The priests shall sound a sustained blast on the trumpets for battle array, and the columns shall move to their (battle) array, each man to his place. And when they have taken up their stand in three arrays, the Priests shall sound a second signal, soft and sustained, for them to advance until they are close to the enemy formation. They shall seize their weapons, and the Priests shall then blow a shrill staccato blast on the six trumpets of Massacre to direct the battle, and the Levites and all the blowers of rams' horns shall sound a mighty alarm to terrify the heart of the enemy, and therewith the javelins shall fly out to bring down the slain. Then the sound of the horns shall cease, but the Priests shall continue to blow a shrill staccato blast on the trumpets to direct the battle until they have thrown seven times against the enemy formation. And then they shall sound a soft, a sustained, and a shrill sound on the trumpets of Retreat.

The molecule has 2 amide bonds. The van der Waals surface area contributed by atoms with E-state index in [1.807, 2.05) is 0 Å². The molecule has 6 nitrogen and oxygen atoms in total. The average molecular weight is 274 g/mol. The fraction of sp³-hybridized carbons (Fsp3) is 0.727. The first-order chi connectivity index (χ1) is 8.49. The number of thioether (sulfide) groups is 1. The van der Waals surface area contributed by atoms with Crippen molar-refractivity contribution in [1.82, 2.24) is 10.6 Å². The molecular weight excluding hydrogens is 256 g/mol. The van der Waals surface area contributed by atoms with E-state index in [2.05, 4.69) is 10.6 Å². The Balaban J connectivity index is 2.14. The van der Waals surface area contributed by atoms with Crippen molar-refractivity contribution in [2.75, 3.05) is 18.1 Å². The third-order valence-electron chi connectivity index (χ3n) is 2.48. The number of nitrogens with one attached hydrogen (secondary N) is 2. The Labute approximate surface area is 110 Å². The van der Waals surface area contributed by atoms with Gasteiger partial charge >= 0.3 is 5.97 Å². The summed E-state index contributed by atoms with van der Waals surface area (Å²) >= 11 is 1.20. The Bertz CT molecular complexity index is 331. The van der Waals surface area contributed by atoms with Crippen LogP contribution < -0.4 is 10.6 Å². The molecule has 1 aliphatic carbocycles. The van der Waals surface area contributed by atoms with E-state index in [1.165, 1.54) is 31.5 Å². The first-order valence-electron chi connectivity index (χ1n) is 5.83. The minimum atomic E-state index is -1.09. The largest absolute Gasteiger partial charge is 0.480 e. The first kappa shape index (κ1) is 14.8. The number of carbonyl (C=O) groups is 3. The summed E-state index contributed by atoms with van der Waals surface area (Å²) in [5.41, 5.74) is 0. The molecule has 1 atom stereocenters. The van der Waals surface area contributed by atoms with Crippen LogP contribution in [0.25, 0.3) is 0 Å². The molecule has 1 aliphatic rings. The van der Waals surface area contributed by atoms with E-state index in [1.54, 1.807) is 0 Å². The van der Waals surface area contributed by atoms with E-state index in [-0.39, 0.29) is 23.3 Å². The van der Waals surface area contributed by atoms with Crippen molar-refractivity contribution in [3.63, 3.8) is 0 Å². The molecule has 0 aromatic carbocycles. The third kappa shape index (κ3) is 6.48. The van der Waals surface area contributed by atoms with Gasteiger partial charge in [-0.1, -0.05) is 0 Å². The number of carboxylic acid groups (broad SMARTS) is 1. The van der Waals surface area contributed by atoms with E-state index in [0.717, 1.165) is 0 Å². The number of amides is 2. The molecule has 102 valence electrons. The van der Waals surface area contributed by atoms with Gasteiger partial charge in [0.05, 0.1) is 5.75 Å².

The hassrah may have been similar to the Egyptian snb, whose repertoire of calls and playing style is lost to us. Nevertheless, the trumpet features in many military scenes throughout ancient Egyptian iconography (Ill. 1.1). These instruments perhaps derive from earlier models manufactured in the Sumerian Empire, and its precursor states in Iraq. As the site of the first agrarian revolution and the first sedentary proto-modern civilizations, the Fertile Crescent was also one of the earliest centres of bronze manufacture during the period of technological advance referred to as the Bronze Age, when copper and tin were first mixed to create the hard, durable alloy that is the main building block of the first metal trumpets. Throughout the Mesopotamian city-states, trade, dialogue and diffusion in all areas of human endeavour radiated outwards into surrounding regions. The Israelites and Ancient Egyptians were both separate beneficiaries of Fertile Crescent technology. The inventory of instruments sent as an engagement gift from King Tushratta of Mitanni (a Northern Syrian state descended from part of the Sumerian Empire) to the Pharaoh Amenophis IV c.1400 BCE suggests the kind of craft transfer involved: the gift included forty horns, seventeen of which were described as ox horns, covered with gold, some studded with precious stones. The Israelites gained this technology almost certainly from the same source, though probably not through contact with the Egyptians: the Book of Numbers, which contains the description of trumpet-making from metals, was written largely during the exile of Israel in Babylon (sixth century BCE).